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New regulations crack down on unlicensed child care programs

INDIANAPOLIS (WISH) – New laws effective this month are forcing some daycare providers to meet new health and safety standards. Child care experts say the regulations will help reassure parents that basic health and safety standards are being met.

The regulations affect unlicensed daycare programs that accept Child Care and Development Fund vouchers. That includes registered ministries, exempt home programs, and exempt centers.

The laws were approved two years ago. Half were imposed July 1, 2014 and the other half July 1, 2015.

“They became effective July 1st, so the providers are expected to be in compliance. Our goal though is to work with programs to help bring them into compliance if they’re not yet meeting the standards,” Melanie Brizzi, Director of the Office of Early Childhood and Out-of-School Learning, said.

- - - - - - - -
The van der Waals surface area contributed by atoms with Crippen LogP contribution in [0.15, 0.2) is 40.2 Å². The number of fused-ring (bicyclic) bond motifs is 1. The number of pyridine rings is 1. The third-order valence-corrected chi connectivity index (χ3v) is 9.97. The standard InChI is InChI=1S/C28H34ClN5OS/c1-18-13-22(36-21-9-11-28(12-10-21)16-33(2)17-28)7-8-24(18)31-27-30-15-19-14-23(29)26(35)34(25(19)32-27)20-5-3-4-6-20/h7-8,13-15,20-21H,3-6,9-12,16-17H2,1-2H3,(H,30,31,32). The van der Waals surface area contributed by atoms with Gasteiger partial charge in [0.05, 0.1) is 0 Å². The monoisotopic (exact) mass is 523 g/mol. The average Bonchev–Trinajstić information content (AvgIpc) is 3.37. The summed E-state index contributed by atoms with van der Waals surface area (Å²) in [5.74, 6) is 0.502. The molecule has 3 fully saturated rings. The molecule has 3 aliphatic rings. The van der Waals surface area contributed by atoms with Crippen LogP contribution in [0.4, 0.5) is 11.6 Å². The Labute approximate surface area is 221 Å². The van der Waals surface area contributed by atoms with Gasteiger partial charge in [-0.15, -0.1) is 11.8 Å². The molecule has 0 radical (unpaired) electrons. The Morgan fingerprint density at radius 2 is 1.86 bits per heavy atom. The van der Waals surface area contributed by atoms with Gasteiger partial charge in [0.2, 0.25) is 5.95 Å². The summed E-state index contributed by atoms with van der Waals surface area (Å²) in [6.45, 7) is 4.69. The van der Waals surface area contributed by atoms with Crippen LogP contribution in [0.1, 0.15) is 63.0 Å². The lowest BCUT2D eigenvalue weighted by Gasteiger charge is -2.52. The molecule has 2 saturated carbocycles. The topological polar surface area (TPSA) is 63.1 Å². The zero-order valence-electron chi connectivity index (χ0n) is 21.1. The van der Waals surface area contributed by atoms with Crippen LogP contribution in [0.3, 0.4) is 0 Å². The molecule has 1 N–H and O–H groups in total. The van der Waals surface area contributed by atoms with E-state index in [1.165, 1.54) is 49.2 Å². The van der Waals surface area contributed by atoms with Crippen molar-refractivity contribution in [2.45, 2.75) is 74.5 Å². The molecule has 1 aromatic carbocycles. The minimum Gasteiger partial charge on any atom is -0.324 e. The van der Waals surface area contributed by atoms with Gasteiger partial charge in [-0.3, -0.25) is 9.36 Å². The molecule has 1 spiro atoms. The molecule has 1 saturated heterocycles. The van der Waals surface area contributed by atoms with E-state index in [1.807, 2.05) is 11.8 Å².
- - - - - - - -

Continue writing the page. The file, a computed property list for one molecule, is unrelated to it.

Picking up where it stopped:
Every program must now have a written policy describing how it maintains safe conditions in the facility. That policy must be posted and provided to the parent of each child as well.

Children also must have both active and quiet play everyday and enjoy some time outdoors, weather and health permitting.

Drinking water must always be available to children and appropriately times snacks must be provided.

The laws also cover group size and adult-child ratios, plus continuing education for those adults.

Still child care experts say parents should be asking questions and doing research about their provider.

“You just can’t tell by looking that these key standards are being met once you leave and drop off your child, so looking for a paths to quality provider is an easy way for families to do that and now if you’re a family with a CCDF voucher, you have that assurance that those providers are meeting those standards,” Brizzi said.

There are about 1,000 unlicensed child care programs in the state – 324 of them are in Marion County, according to the Office of Early Childhood and Out-of-School Learning.

State officials say they’ll be doing at least one annual visit to each of those programs and parents can read those inspections online. You can find inspection reports, Paths to Quality providers, and read the full law online.